US military personnel may be subject to war crimes probes if the Saudi-led coalition hits civilian targets in Yemen because the US refuels the coalition’s jets, Ted Lieu warned in a letter to Pentagon chief Ashton Carter and Secretary of State John Kerry.
Lieu, a Democratic member of the House of Representatives and a former US Air Force lawyer, argued that while the US distanced itself from reviewing and selecting targets in Yemen, it nevertheless could bear responsibility for the Saudi-led coalition air strikes if they hit civilians, as American tankers refuel jets on bombing missions.
“The US would appear to be violating the LOAC [Law of Armed Conflict] and international standards by engaging in such direct military operations if US personnel are not aware if targets are civilian or military, of the loss of life and property are disproportional, or if the operation is even military necessary,” Lieu wrote in an official letter from November 2, asking to “clarify the role of the US” in the war in Yemen.
He reminded the addressees that the first concerns about US servicemen in Yemen potentially being involved in the breach of the war conduct were raised by the State Department lawyers in October. However, “the Administration nevertheless chose to proceed to aid and abet the Coalition,” he pointed out.
By turning a blind eye to what type of targets the US is exactly helping to destroy, Washington has shown “willful blindness,” Lieu writes, adding that the situation seems to be deteriorating for the US as more evidence on Saudi-led coalition strikes on civilian targets, such as hospitals, schools, markets and peaceful processions like weddings and funerals emerges.
“By now, the US has knowledge that, in the past 18 months, coalition jets have struck civilian targets multiple times,” he says, citing Amnesty International’s estimates that coalition jets in Yemen have carried out “at least 70 unlawful airstrikes.”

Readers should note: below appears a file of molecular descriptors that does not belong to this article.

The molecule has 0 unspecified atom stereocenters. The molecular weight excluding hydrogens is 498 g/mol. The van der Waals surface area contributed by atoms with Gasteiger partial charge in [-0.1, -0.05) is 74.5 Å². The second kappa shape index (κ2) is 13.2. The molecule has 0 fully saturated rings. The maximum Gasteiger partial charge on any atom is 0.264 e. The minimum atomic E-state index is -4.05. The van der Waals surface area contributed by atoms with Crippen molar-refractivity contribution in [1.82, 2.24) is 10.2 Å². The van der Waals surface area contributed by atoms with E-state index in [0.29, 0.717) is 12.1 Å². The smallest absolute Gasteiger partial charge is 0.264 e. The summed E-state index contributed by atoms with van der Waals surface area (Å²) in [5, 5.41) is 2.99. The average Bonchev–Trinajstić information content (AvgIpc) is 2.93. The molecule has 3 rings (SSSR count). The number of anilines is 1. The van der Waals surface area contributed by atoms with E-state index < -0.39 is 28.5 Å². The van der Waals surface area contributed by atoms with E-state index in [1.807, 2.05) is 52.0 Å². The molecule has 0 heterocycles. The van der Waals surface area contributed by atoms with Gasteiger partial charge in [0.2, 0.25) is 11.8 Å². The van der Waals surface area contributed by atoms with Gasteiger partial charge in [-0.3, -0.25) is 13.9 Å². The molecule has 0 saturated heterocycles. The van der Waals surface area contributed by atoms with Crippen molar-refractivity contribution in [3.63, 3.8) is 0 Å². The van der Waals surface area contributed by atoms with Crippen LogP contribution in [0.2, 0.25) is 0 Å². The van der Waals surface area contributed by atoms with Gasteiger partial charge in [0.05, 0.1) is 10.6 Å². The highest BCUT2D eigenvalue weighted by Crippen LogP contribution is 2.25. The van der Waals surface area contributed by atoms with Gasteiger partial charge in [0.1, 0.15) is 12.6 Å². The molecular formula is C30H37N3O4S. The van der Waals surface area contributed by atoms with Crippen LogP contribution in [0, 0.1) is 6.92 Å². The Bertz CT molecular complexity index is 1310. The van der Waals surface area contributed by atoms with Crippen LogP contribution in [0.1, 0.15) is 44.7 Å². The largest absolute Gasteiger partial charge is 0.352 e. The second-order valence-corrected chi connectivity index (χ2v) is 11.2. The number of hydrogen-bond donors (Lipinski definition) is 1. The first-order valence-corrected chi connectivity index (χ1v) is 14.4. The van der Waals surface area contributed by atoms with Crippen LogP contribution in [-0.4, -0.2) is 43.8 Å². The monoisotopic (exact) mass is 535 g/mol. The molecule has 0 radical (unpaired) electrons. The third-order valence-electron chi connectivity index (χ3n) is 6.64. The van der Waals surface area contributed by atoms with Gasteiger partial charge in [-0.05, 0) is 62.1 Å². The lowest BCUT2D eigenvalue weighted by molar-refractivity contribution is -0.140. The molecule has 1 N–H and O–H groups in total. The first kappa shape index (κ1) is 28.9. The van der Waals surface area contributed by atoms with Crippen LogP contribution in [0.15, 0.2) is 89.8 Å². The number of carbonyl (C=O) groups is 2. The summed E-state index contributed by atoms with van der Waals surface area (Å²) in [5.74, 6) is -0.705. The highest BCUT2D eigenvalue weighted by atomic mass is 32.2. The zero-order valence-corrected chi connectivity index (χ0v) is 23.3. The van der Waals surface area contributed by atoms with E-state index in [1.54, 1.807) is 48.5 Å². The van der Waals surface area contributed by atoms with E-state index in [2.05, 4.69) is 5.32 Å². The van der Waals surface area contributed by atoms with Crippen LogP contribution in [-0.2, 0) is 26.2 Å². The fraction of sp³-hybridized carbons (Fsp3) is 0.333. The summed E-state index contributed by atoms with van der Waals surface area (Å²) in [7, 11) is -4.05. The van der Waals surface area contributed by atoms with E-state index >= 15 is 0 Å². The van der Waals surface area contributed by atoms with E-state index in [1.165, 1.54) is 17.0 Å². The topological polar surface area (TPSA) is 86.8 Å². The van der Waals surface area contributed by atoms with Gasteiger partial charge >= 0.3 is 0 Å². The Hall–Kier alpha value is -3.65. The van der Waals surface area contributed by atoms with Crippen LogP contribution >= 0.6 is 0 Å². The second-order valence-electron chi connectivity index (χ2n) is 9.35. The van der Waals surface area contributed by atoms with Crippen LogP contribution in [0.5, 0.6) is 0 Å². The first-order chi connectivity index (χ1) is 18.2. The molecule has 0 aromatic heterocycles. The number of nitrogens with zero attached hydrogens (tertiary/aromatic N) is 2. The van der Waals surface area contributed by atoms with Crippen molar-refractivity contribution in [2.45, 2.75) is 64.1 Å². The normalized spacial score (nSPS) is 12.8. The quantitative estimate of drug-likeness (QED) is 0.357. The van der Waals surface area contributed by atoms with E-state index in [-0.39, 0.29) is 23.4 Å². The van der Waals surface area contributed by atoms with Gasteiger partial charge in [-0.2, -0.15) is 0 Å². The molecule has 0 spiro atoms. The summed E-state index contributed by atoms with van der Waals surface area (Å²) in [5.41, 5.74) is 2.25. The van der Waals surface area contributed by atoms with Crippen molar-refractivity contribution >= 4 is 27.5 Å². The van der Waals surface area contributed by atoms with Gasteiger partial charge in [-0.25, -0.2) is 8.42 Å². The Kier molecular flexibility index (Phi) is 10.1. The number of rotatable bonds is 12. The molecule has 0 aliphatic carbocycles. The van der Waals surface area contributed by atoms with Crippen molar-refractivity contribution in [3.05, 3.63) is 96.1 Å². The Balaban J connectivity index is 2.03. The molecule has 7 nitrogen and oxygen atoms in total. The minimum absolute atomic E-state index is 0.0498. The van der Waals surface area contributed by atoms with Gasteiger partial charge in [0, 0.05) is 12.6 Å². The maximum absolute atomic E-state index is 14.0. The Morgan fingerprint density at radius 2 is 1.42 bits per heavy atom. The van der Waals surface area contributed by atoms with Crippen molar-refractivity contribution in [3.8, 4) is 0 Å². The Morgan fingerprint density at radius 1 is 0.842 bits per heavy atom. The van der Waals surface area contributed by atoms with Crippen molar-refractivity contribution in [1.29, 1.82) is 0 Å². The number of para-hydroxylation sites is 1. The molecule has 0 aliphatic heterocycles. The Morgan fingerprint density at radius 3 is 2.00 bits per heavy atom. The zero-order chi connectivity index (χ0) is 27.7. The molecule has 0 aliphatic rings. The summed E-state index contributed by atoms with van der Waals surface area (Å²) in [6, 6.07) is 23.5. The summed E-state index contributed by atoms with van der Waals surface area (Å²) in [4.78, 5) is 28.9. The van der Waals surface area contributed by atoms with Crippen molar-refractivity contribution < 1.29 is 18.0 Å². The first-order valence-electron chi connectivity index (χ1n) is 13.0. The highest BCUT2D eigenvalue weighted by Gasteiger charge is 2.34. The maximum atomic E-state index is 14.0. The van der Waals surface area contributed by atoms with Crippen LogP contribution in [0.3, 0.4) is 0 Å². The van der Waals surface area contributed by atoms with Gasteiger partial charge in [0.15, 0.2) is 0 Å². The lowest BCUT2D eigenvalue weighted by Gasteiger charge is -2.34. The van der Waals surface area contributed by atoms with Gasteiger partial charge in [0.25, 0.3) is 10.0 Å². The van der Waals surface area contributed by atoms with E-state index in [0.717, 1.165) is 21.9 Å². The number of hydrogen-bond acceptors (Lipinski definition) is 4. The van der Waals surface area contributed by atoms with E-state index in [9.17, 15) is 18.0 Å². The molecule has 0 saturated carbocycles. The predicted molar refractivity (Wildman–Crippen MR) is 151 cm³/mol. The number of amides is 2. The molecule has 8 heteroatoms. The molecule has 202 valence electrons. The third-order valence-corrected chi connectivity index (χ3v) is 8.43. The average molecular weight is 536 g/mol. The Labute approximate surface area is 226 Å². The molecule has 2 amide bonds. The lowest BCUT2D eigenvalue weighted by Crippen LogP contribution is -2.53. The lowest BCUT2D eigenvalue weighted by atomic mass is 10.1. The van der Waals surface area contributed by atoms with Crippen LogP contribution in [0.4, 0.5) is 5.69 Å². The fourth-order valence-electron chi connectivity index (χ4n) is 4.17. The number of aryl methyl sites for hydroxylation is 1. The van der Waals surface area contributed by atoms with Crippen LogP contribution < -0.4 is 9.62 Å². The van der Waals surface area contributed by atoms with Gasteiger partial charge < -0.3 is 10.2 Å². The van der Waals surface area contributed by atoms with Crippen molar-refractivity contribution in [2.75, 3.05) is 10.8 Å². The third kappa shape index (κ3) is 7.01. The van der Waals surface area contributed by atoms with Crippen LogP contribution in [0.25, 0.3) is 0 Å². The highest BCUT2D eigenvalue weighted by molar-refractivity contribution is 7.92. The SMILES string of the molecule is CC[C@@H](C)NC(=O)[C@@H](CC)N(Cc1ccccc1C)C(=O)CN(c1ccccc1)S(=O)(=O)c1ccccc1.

The increasing number of civilian casualties in the Saudi-led coalition’s bombing campaign brings US servicemen “at legal risk of being investigated and potentially prosecuted for committing war crimes,” Lieu says. He adds that they can be found guilty under both international and US law.
The Saudi-led coalition was accused of war crimes following the deadly airstrike on a funeral on October 8, that left at least 140 people dead and hundreds injured. The ceremony was held for the late father of a senior Houthi official. Upon internal investigation carried out by the Joint Incidents Assessment Team (JIAT), the coalition issued an apology, calling the bombing “an unintentional incident,” while blaming it on misleading intelligence.
In the aftermath of the incident, US vowed to conduct an “immediate review” of its support for the coalition, with White House National Security Council spokesman Ned Price saying in a statement that US security cooperation with Saudi Arabia is not a “blank check.”
‘Will the Turkish government abide by the internationally accepted standards of parliamentary democracy? This is the basic question,’ says politician from Kurdish-backed party
The attack in the country’s largest Kurdish-majority city followed the overnight arrests of the two leaders of the Peoples’ Democratic Party (HDP) along with up to 11 other MPs from the group, whose support base is largely made up of Kurds from the region.
Selahattin Demirtas, dubbed the “Kurdish Obama” by admirers for his charismatic speaking style, and Figen Yuksekdag were detained at their respective homes in Ankara as part of a counter-terrorism investigation, security sources told Turkish media.
The provincial governor’s office in Diyarbakir said a car bomb went off around 8am on Friday. The office said in a statement that Kurdistan Workers party (PKK) militants were believed to be responsible.